Let’s get this train back on track, re: wanting what we can’t have. In the same way I find myself fantasizing about a 12 6 oz. glass of red, I can’t seem to keep my mind off of guys who are not available– not as in ones with a ball and chain, but ones who make no effort to be with me. It’s not completely conscious or rational, so part of the reason I want them must be because I have psychological issues I can’t have them. Even if I do get them, time spent together is of higher value because they’re like bottles of Flowers Pinot Noir– a special treat I only taste once in a while since they’re far too expensive just out of reach. The men who make themselves willingly available, however, I unfortunately view as Welch’s Grape Juice. Very sweet and a good thing to keep on the back shelf, but definitely not what gets me going. [How did the day when I compare relationships to wine not come sooner? Trust me, I’m just as surprised as you are.]

Let’s explore why we’re made this way. Maybe if we figure it out, we’ll stop wasting precious brain power daydreaming about the guacamole in Mexico, our 10th grade History teacher, and what it’d feel like to walk with a thigh gap. Instead, we could focus our energy on fully appreciating the things we do have, like Chick-fil-A, opposable thumbs, and Ryan Gosling gifs.

ryan gosling gif

What’s that? You want more?

ryan gosling gif 8ryan gosling gif 6ryan gosling gif 7ryan gosling gif 2ryan gosling gif 9ryan gosling gif 10ryan gosling gif 5ryan gosling gif 3

You’re welcome.

I think the reason we want what we can’t have is because this principle sums up the entire definition of “want.” To want something implies that you don’t already have it. Things we can’t have are just spotlighted versions of things we don’t have. I don’t find myself wanting a really awesome family, because I already have it. I don’t find myself wanting blue eyes. Or the ability to sing. When I step back and think about those things, I’m really happy to have them, but gratefulness is different than desire. I find myself wanting romance, hips that don’t lie, and one million dollars. This is because I don’t already have any of those things in my life (to be clear).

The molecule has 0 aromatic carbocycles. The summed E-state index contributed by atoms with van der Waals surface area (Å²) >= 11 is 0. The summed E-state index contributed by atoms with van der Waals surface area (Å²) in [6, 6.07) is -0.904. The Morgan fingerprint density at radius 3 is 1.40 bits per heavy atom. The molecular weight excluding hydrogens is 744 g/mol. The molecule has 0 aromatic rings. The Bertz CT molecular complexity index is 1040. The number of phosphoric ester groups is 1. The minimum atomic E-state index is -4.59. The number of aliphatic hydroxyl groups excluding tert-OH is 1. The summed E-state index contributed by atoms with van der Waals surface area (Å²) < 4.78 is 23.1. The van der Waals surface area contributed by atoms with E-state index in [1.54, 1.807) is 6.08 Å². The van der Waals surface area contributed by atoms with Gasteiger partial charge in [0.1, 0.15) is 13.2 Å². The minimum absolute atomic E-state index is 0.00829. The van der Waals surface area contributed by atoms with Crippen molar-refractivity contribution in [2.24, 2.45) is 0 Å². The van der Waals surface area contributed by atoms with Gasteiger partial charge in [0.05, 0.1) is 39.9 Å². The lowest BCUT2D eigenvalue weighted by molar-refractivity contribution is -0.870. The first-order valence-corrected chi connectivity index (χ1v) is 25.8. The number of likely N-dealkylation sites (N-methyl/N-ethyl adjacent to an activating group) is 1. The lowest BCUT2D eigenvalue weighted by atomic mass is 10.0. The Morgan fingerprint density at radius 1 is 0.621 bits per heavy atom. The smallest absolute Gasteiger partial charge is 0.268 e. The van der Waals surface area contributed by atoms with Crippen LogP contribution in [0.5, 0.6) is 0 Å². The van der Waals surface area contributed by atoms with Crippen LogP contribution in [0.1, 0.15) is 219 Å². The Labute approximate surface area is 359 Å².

I don’t think it’s bad to want things. After all, a lot of what we want is attainable if we put our minds to it. How would we ever further our careers if we didn’t want it bad enough to work hard? How would we learn discipline and dedication if we didn’t want to become good at something? How would we end up in satisfying relationships if we just settled for whoever gave us easy attention? Wanting more leads to good things.

Though that may be the case, there are two tricks to wanting more without being a miserable crybaby. 1) Differentiate between things you want that are attainable and things you want that are completely out of your control. You can’t change your height or force someone to like you, so those are probably bad things to focus on. 2) Remember that once you get something, you won’t keep wanting it, so be mentally prepared to replace desire with gratefulness- and find excitement in that replacement. If you know you’ll want to leave a relationship once the chase is gone…you’re probably not ready to grow up for a significant other. Or if you know that once you earn one million dollars, you’ll just want a million more…then wanting money is pointless, because it will never lead to contentment.